Land use/cover classification is a key research field in remote sensing and land change science as thematic maps derived from remotely sensed data have become the basis for analyzing many socio-ecological issues. However, land use/cover classification remains a difficult task and it is especially challenging in heterogeneous tropical landscapes where nonetheless such maps are of great importance. The present study aims at establishing an efficient classification approach to accurately map all broad land use/cover classes in a large, heterogeneous tropical area, as a basis for further studies (e.g., land use/cover change, deforestation and forest degradation). Specifically, we first compare the performance of parametric (maximum likelihood), non-parametric (k-nearest neighbor and four different support vector machines - SVM), and hybrid (unsupervised-supervised) classifiers, using hard and soft (fuzzy) accuracy assessments. We then assess, using the maximum likelihood algorithm, what textural indices from the gray-level co-occurrence matrix lead to greater classification improvements at the spatial resolution of Landsat imagery (30 m), and rank them accordingly. Finally, we use the textural index that provides the most accurate classification results to evaluate whether its usefulness varies significantly with the classifier used. We classified imagery corresponding to dry and wet seasons and found that SVM classifiers outperformed all the rest. We also found that the use of some textural indices, but particularly homogeneity and entropy, can significantly improve classifications. We focused on the use of the homogeneity index, which has so far been neglected in land use/cover classification efforts, and found that this index along with reflectance bands significantly increased the overall accuracy of all the classifiers, but particularly of SVM. We observed that improvements in producer's and user's accuracies through the inclusion of homogeneity were different depending on land use/cover classes. Early-growth/degraded forests, pastures, grasslands and savanna were the classes most improved, especially with the SVM radial basis function and SVM sigmoid classifiers, though with both classifiers all land use/cover classes were mapped with producer's and user's accuracies of ~90%. Our classification approach seems very well suited to accurately map land use/cover of heterogeneous landscapes, thus having great potential to contribute to climate change mitigation schemes, conservation initiatives, and the design of management plans and rural development policies. © 2012 Elsevier B.V.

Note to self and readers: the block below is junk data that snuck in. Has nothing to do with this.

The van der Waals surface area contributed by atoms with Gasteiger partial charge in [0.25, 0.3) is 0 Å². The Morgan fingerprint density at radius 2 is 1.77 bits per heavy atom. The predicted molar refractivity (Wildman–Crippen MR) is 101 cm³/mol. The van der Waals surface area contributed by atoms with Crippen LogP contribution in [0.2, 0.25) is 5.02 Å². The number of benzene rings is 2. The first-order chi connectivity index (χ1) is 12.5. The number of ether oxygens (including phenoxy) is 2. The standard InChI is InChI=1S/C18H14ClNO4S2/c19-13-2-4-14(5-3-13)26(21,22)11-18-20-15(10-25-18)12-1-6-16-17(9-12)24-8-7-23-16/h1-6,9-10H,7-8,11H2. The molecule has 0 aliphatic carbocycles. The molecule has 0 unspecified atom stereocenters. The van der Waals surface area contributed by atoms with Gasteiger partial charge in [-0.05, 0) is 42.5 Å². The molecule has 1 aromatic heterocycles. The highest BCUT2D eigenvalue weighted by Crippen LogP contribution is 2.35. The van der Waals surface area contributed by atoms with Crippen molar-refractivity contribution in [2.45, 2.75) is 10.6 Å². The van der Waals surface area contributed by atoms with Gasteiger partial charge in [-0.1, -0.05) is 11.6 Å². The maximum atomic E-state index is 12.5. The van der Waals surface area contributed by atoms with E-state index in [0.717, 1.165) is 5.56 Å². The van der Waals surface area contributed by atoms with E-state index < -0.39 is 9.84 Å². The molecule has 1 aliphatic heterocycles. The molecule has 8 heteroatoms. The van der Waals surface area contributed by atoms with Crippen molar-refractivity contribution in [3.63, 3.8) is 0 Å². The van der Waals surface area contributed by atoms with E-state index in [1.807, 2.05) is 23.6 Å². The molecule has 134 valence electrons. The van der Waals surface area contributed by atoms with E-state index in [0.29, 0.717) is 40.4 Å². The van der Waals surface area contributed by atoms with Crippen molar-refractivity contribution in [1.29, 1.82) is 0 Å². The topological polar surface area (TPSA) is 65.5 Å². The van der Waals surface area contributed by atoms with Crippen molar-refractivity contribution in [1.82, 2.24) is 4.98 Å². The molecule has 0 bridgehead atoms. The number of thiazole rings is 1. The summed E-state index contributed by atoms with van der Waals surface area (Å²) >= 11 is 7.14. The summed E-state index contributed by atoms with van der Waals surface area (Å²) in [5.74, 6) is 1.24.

|Journal||International Journal of Applied Earth Observation and Geoinformation|
|Publication status||Published - 1 Jan 2013|
- Bolivian Amazon
- Hybrid classification
- Remote sensing
- Thematic classification comparison
- k-Nearest neighbor